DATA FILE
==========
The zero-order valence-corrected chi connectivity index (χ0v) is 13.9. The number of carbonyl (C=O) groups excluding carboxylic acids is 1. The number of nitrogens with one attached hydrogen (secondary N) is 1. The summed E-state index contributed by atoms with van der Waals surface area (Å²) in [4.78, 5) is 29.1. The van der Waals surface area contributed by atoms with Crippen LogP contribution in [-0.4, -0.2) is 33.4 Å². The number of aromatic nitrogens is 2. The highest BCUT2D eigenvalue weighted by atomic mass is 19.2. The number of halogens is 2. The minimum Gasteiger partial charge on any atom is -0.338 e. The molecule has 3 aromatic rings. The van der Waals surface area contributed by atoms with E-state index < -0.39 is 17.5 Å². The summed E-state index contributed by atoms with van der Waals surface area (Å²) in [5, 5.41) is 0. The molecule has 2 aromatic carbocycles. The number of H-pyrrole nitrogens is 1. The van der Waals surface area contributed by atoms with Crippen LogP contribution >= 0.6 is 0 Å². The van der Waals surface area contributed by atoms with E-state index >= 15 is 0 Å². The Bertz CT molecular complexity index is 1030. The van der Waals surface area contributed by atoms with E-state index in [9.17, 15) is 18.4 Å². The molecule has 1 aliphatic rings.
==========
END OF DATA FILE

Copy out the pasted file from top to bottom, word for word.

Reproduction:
The zero-order valence-corrected chi connectivity index (χ0v) is 13.9. The number of carbonyl (C=O) groups excluding carboxylic acids is 1. The number of nitrogens with one attached hydrogen (secondary N) is 1. The summed E-state index contributed by atoms with van der Waals surface area (Å²) in [4.78, 5) is 29.1. The van der Waals surface area contributed by atoms with Crippen LogP contribution in [-0.4, -0.2) is 33.4 Å². The number of aromatic nitrogens is 2. The highest BCUT2D eigenvalue weighted by atomic mass is 19.2. The number of halogens is 2. The minimum Gasteiger partial charge on any atom is -0.338 e. The molecule has 3 aromatic rings. The van der Waals surface area contributed by atoms with E-state index < -0.39 is 17.5 Å². The summed E-state index contributed by atoms with van der Waals surface area (Å²) in [5, 5.41) is 0. The molecule has 2 aromatic carbocycles. The number of H-pyrrole nitrogens is 1. The van der Waals surface area contributed by atoms with Crippen LogP contribution >= 0.6 is 0 Å². The van der Waals surface area contributed by atoms with E-state index >= 15 is 0 Å². The Bertz CT molecular complexity index is 1030. The van der Waals surface area contributed by atoms with E-state index in [9.17, 15) is 18.4 Å². The molecule has 1 aliphatic rings.